IPv6 is coming.

I hope.

Sorry to throw in a big text-graphic. I couldn't think of a better way to create this in plain text and html.

An IPv6 address is 128 bits. This is to help me organize and remember subnets and blocks(aka. doctet, quartet,chazwazza, etc.).

In any event, the usual pattern is to have the first three blocks (ABC's) assigned by an internet provider out of their allocation. The "d's" are usually the subnet that gets assigned to an organization. Depending on size, an org may be assigned/awarded a /48 or /56. I remember the d block as the bits usually available for subnetting by thinking of deltas. I can't explain why that makes sense to me. I number the last four blocks (4:3:2:1) to separate out that those are host bits.

The CCENT guidedtnes state six IPv6 Address types to know for the exam.

Global Unicast
ex. 2001:0db8:CCCC:dddd::01 /32
This is a routable address taken out of an organization's allocation from an ISP or IANA Authority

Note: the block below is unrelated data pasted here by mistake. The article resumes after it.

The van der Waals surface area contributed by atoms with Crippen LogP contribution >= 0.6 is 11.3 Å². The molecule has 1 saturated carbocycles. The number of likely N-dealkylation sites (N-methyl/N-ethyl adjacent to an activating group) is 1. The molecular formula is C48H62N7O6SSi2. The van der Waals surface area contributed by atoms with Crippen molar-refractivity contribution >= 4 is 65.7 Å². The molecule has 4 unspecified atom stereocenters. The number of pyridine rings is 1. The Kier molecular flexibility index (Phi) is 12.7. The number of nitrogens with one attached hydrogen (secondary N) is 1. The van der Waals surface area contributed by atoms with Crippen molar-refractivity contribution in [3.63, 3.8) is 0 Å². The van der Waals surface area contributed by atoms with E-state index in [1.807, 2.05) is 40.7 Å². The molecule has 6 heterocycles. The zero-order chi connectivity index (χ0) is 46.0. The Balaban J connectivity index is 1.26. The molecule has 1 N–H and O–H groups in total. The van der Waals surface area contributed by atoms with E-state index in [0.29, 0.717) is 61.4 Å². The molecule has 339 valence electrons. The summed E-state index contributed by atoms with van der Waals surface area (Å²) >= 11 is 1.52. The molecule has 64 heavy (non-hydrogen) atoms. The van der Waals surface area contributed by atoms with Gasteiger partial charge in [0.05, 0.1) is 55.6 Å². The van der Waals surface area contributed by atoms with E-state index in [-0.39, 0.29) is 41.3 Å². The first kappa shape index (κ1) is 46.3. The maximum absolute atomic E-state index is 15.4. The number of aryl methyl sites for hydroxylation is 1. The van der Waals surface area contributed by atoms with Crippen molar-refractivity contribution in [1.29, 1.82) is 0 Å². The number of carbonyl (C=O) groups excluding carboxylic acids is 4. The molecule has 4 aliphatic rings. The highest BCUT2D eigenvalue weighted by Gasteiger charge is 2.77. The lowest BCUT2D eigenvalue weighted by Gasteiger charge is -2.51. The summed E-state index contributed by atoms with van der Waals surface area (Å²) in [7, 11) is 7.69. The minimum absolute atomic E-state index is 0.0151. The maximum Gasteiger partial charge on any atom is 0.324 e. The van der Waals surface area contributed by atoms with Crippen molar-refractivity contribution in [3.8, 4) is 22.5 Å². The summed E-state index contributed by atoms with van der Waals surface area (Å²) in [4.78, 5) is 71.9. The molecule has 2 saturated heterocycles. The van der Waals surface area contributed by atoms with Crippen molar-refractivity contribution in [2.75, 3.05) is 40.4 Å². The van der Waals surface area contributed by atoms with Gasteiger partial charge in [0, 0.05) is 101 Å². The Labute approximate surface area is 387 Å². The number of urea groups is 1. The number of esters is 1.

This is technically the documentation network, which is non routable (2001:0db8::/32) but it *could* be a routable allocation
ex. FF00::/8
Link Local (unicast)
ex. FE80::/10 (first block will start FE8, FE9, FEA, or FEB)
Unique Local (unicast)
ex. FC00::/8, FD00::/8
EUI 64
ex 2001:0db8:CCCC:dddd:44xx::xx11/64
Takes it's /64 from the network allocation, and the host is derrived from the mac address.
Auto-configuration (SLAC)
ex 2001:0db8:CCCC:dddd:44xx::xx11/64

last updated May 2015

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